Relief, sadness as boy from Apaa gets discharged

Relief, sadness as boy from Apaa gets discharged

Friday 22nd September will be remembered as a day that brought in a lot of mixed feelings at our surgical ward, especially for Vicky [not real name], the mother of Kaka [not real name], a 14-year-old boy from Apaa whose identity we cannot disclose because of the sensitivity of the matter. Apaa is a hotly contested area between the Acholi and Madi people of northern Uganda that has resulted in sporadic loss of lives. The specific name of the village is also withheld.

On this particular day, Vicky had a sense of relief because after nearly two months of hospital stay, Kaka is finally going back home. His hospital bill has been waived off by the administration and the mother, who was under immense stress is beginning to relax. But there was also sadness because Kaka was still unable to do anything on his own and is still being fed by a tube inserted from the neck. A lot of questions still remain unanswered, even for the doctors.

Vicky is a single mother of two who survives by selling food crops in the local market. Her woes begun on the 4th of August 2023. That afternoon when Kaka and his sister were coming back from school, they passed by their mother’s stall in the market to report an incident that had happened earlier. Some unknown men were chasing them with machetes. Aware of the danger that engulfs this village, Vicky warns them not to be moving alone and gives them food to go and prepare for the evening.

Vicky had to stay a little longer in the market because she didn’t sell much that day. Upon her return in the night at around 8 pm, Vicky couldn’t sense the presence of her children. On opening the door, she found Kaka’s sister lying by the door side. Unhappy with the situation, she called out, asking why the young girl was lying by the door.

Seeing that the girl is not responding to her, she decided to grab her. It was then that she realised that her daughter is lying in a pool of blood. “I started screaming and in no time, people gathered,” Vicky recalls.

Vicky’s daughter had been deeply cut in the head. She didn’t survive. Kaka too was hacked in the head and pierced in the throat. He was left for dead on his mother’s bed. What is surprising is that no one in the entire village witnessed the killing or saw anyone come to Vicky’s home. Everyone was in shock and fear. Killing is not a new phenomenon in Apaa due to the land conflict in the area, but what sets this one apart is the stealthy maneuvers employed.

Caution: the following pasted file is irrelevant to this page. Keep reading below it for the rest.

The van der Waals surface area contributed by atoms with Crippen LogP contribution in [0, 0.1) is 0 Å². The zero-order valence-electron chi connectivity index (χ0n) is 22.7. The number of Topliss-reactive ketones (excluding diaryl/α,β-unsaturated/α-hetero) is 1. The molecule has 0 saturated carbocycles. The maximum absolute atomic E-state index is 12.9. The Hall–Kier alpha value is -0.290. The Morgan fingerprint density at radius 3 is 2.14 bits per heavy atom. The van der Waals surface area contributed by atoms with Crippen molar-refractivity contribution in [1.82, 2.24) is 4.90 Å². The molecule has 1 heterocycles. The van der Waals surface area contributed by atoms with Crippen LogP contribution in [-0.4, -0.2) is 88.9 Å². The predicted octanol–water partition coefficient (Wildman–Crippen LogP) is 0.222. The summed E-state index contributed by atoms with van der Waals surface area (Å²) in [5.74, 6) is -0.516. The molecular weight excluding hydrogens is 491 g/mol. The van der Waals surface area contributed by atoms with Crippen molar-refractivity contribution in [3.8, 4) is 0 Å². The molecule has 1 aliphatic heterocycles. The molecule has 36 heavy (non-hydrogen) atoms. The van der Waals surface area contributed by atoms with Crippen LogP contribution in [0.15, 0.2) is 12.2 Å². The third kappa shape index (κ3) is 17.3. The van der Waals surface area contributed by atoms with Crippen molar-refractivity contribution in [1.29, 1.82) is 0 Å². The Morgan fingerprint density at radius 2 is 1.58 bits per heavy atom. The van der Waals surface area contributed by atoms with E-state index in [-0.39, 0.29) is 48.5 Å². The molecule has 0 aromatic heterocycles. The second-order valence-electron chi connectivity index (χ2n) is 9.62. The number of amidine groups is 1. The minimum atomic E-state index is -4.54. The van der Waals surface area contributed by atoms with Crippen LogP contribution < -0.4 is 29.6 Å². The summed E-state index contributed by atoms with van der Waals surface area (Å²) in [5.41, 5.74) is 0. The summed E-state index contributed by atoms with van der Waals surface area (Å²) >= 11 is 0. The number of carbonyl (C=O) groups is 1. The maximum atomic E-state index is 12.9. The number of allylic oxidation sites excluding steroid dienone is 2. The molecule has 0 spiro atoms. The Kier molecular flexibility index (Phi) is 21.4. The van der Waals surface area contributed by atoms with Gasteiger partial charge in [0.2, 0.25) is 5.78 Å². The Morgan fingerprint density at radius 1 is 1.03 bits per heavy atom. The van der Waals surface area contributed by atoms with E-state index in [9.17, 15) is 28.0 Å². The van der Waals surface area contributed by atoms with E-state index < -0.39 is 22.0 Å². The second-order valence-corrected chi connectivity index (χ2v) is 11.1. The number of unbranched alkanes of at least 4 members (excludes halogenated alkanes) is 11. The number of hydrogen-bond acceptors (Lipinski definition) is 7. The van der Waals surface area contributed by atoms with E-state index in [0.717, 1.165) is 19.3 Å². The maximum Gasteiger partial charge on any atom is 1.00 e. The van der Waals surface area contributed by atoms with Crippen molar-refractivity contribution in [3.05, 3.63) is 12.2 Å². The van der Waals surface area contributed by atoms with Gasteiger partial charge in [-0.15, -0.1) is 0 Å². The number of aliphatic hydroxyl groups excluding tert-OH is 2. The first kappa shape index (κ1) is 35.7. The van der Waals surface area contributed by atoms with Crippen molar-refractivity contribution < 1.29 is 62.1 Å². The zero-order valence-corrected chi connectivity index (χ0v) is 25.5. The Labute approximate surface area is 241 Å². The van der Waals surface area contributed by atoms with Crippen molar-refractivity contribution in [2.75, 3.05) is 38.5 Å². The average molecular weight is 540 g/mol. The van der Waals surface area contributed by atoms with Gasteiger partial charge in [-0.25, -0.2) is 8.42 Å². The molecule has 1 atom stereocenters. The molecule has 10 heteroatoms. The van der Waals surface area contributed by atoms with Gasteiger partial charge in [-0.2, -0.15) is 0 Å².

Kaka was rushed to Lacor Hospital through the night. He stayed in ICU for 25 days before being transferred to Surgery II ward. In those days, his sister was laid to rest. No one knows who the killers were or where they came from. But from the attack launched on the village the following day, it is believed that the attackers who came from across the neighbouring community are the very people who killed Kaka’s sister. Two men were badly injured and rushed to Lacor as well.

On the 22nd of September 2023, the doctors recommended Kaka for discharge following some improvements but there was one problem – their bill is nearly $200. Vicky couldn’t afford. This bill is already highly subsidised. Nowhere in the country can one stay in the ICU for 25 days and walk away with such a low bill and yet it is still out of grasp for Vicky.

Vicky buried her head in her hands and begun to cry. Stunned by this sight, Sr. Paula, the In-charge Surgery II ward, informed Anthony Odur from Finance Department about the situation. After careful examination, Mr. Odur lobbied the administration for a waiver, a request which was instantly granted.

Because of its mission to provide affordable, quality and sustainable healthcare to the needy in witness of the Church’s concern for all, such situations are not uncommon at Lacor Hospital. The administration is well aware and is ever ready to offer waivers or exemptions.

But that only solved one problem for Vicky. She must now figure out how to feed Kaka. At the hospital, his food is first blended then fed to him via the tube. Kaka is unable to sit, walk or talk. He soils his clothes from time to time and if left unattended to, he might fall down from the bed.

Vicky is fully aware of what awaits her. Her greatest strength is a mother’s love. She’s determined not to lose all her children in the hands of death. She won’t go back to the same house her daughter was killed in but she’ll go back to her mother’s house and together, they’ll face the future.

Lacor Hospital has a long history of dealing with conflicts and victims of war. In 1979 when Idi Amin was disposed, Amin’s retreating army found the hospital on the escape route and the hospital was ransacked by the escaping soldiers in the days leading up to the arrival of the Tanzanians in Gulu. For three months, while the Tanzanian army slowly moved north, the hospital was cut off from the rest of the world. Dr Lucille was the only surgeon in a vast area capable of doing complicated war surgery; most cases were Amin’s soldiers who had wounded one another.

An officer of the Tanzanian army stated that Lacor was the first hospital they had found open and operative since they had entered Southern Uganda several months earlier. This trend continued during the wars waged by Alice Lakwena and Joseph Kony in northern Uganda. Lacor Hospital never closed its doors but paid the price by being looted, staff members abducted and Dr Lucille ultimately losing her life after contracting HIV while operating on the soldiers.

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